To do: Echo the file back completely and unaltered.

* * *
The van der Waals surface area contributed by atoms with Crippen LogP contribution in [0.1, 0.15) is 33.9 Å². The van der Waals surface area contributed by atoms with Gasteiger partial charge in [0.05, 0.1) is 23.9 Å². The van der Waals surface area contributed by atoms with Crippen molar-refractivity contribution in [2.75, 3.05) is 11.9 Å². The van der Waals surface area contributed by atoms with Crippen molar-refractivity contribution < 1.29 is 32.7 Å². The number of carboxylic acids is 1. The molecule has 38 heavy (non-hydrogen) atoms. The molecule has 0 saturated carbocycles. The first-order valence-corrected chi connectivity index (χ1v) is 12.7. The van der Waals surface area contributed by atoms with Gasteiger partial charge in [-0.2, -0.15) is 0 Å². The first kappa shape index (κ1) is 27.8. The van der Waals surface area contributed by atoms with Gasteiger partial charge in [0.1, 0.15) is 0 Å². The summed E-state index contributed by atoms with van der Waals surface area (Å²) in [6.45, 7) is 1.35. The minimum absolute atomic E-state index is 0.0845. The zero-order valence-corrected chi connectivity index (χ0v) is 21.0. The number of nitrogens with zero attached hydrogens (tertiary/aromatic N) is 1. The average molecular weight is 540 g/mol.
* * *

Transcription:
The van der Waals surface area contributed by atoms with Crippen LogP contribution in [0.1, 0.15) is 33.9 Å². The van der Waals surface area contributed by atoms with Gasteiger partial charge in [0.05, 0.1) is 23.9 Å². The van der Waals surface area contributed by atoms with Crippen molar-refractivity contribution in [2.75, 3.05) is 11.9 Å². The van der Waals surface area contributed by atoms with Crippen molar-refractivity contribution < 1.29 is 32.7 Å². The number of carboxylic acids is 1. The molecule has 38 heavy (non-hydrogen) atoms. The molecule has 0 saturated carbocycles. The first-order valence-corrected chi connectivity index (χ1v) is 12.7. The van der Waals surface area contributed by atoms with Gasteiger partial charge in [-0.2, -0.15) is 0 Å². The first kappa shape index (κ1) is 27.8. The van der Waals surface area contributed by atoms with Gasteiger partial charge in [0.1, 0.15) is 0 Å². The summed E-state index contributed by atoms with van der Waals surface area (Å²) in [6.45, 7) is 1.35. The minimum absolute atomic E-state index is 0.0845. The zero-order valence-corrected chi connectivity index (χ0v) is 21.0. The number of nitrogens with zero attached hydrogens (tertiary/aromatic N) is 1. The average molecular weight is 540 g/mol.